It's no secret that once you have your little baby in your arms, it can be hard to put them down. What can be more surprising than how much you want to hold your baby after they're born, is how much they actually want to be held. But why does your baby want to be picked up? You might be surprised when your baby starts crying the second you put them down, but they stop as soon as you pick them back up. As it turns out, there's a good reason why.
As noted by Parenting, all infants love to be held. In fact, when you hold your child, you stimulate pressure receptors that help his body relax. Miami, Florida pediatrician Dr. Gary Kramer, M.D., F.A.A.P. (Fellow of the American Academy of Pediatrics), confirms this notion in an interview with Romper.
The response of caregivers to pick up a crying infant is instinctual, he says, but "research has proven that the effect of a caretaker holding a baby causes the infant's heart rate to slow, and thereby, automatically relaxes the baby. This effect also reduces the stress and anxiety level of the caretaker which, in turn, reduces further escalation of the situation."
According to Zero to Three, a non-profit organization working to promote child development knowledge and improve the lives of infants nationwide, the fact that infants always want to be held makes sense from an evolutionary standpoint — staying close to your source of food and protection is actually pretty savvy.
Dr. Dorota A. Szczepaniak, M.D., pediatrician at Indiana University's Riley Children's Health, agrees. "In general," she says in an interview with Romper, "babies want to be picked up because they crave physical contact and emotional connection with parents. All humans, and most animals, when young, crave that contact."
But there's also some benefits, too. "Newborn babies greatly benefit from close physical contact with both parents, and scientific studies prove that, whether they are sick or well, infants benefit from being held," Szczepaniak says. Skin-to-skin care, particularly, she continues, provides warmth to baby’s skin, but also has been shown to increase quality of deep sleep and quiet alertness, both of which are very important to baby's development.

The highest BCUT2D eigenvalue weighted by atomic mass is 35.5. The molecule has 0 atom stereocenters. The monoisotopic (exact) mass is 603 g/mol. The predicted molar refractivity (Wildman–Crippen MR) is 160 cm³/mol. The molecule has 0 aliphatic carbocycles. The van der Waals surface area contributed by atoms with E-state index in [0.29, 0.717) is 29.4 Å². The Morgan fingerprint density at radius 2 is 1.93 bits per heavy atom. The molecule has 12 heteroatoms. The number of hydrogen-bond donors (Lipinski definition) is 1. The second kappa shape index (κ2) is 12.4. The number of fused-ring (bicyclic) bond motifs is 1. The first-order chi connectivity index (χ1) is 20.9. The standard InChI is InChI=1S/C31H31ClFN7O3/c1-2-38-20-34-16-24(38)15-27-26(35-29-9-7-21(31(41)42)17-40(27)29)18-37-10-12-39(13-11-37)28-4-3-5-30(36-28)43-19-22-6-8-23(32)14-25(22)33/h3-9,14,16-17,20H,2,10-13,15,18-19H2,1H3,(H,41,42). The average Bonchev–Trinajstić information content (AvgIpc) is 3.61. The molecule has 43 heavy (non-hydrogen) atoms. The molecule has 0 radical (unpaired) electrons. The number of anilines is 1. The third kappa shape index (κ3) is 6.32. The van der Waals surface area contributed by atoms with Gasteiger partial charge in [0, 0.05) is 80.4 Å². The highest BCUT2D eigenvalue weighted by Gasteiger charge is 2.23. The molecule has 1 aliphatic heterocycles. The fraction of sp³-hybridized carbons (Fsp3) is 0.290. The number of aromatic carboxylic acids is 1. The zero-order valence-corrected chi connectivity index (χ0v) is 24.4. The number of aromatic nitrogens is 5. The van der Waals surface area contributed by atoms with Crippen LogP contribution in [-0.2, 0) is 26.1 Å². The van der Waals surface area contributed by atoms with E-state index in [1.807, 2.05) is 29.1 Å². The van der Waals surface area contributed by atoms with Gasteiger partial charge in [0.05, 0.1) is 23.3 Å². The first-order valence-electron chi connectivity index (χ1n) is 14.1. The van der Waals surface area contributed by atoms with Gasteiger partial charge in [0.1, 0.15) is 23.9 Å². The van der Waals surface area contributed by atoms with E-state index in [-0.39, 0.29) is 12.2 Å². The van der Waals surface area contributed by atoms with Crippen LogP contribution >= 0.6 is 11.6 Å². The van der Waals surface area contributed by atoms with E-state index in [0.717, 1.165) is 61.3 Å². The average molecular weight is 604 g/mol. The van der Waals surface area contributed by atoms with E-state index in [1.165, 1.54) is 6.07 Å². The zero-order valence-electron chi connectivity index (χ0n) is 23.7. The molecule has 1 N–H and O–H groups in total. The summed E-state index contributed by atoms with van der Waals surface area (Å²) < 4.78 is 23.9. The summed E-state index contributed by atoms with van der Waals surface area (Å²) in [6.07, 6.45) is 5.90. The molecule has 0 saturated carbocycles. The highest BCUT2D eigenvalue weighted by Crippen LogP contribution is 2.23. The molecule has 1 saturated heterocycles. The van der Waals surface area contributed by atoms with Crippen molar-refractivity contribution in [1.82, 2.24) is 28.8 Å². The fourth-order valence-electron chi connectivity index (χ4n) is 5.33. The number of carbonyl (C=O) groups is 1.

Allison Lowe-Fotos, Master of Social Work, Licensed Clincial Social Worker, is a policy specialist at The Ounce of Prevention Fund, an organization whose goal is for all infants to have quality early childhood experiences. She tells Romper that because babies are not verbal, they communicate their needs and wants through their behavior. "Babies view the world and learn through the context of their relationships with the caring adults in their lives," Lowe-Fotos says, "so when they can’t self-regulate, they look to the trusted people in their lives for comfort, security, and assistance."
Of course, it's nearly impossible to hold your baby all the time, especially when you're an overtired new parent in desperate need of a shower, or a nap (or more than likely, both).
As mentioned by Parenting, there's a few things you can try if your baby needs to be held, but you need your hands free for a moment (or hour). Babywearing can be a huge help, since your baby will still be cuddled, but your hands will be free to do something thrilling, like eat a bowl of cereal, or hang in peace at your side. Putting your little one in a cradle or swing could also work, though whether or not your baby will actually like it is questionable until you try it.
If that doesn't work, and you don't have anyone around to pass the babe off to, try not to feel guilty about putting them down in a safe space. Reminding them that you always come back, and leaving them to be for a little while you finish what you need to do will help them begin to learn how to have some time away from you.
Your baby may always want to be picked up, but, for the sake of your own sanity, it's really OK to put them down, too.